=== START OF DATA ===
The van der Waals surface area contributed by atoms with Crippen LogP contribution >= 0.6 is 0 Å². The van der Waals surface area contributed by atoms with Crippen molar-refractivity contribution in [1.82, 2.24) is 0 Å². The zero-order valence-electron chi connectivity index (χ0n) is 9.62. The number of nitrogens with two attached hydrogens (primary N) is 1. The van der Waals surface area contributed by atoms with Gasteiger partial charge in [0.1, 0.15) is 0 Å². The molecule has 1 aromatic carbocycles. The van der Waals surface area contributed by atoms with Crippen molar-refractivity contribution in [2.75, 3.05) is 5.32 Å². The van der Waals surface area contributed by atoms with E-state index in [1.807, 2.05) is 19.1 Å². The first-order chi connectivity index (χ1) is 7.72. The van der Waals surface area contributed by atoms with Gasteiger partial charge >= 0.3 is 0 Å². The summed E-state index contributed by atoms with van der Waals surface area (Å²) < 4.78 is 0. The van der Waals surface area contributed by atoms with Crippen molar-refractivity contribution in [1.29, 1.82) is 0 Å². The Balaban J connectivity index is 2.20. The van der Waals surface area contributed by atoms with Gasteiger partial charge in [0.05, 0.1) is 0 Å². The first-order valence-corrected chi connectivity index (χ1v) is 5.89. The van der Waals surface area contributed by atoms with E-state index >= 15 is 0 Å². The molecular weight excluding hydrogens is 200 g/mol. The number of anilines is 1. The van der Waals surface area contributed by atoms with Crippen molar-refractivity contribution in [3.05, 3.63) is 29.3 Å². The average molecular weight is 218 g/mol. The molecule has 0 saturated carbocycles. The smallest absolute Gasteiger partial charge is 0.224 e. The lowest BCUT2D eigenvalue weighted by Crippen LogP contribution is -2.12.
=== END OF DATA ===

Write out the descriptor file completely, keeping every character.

The van der Waals surface area contributed by atoms with Crippen LogP contribution >= 0.6 is 0 Å². The van der Waals surface area contributed by atoms with Crippen molar-refractivity contribution in [1.82, 2.24) is 0 Å². The zero-order valence-electron chi connectivity index (χ0n) is 9.62. The number of nitrogens with two attached hydrogens (primary N) is 1. The van der Waals surface area contributed by atoms with Gasteiger partial charge in [0.1, 0.15) is 0 Å². The molecule has 1 aromatic carbocycles. The van der Waals surface area contributed by atoms with Crippen molar-refractivity contribution in [2.75, 3.05) is 5.32 Å². The van der Waals surface area contributed by atoms with E-state index in [1.807, 2.05) is 19.1 Å². The first-order chi connectivity index (χ1) is 7.72. The van der Waals surface area contributed by atoms with Gasteiger partial charge >= 0.3 is 0 Å². The summed E-state index contributed by atoms with van der Waals surface area (Å²) < 4.78 is 0. The van der Waals surface area contributed by atoms with Crippen molar-refractivity contribution in [1.29, 1.82) is 0 Å². The Balaban J connectivity index is 2.20. The van der Waals surface area contributed by atoms with Gasteiger partial charge in [0.05, 0.1) is 0 Å². The first-order valence-corrected chi connectivity index (χ1v) is 5.89. The van der Waals surface area contributed by atoms with E-state index >= 15 is 0 Å². The molecular weight excluding hydrogens is 200 g/mol. The number of anilines is 1. The van der Waals surface area contributed by atoms with Crippen molar-refractivity contribution in [3.05, 3.63) is 29.3 Å². The average molecular weight is 218 g/mol. The molecule has 0 saturated carbocycles. The smallest absolute Gasteiger partial charge is 0.224 e. The lowest BCUT2D eigenvalue weighted by Crippen LogP contribution is -2.12.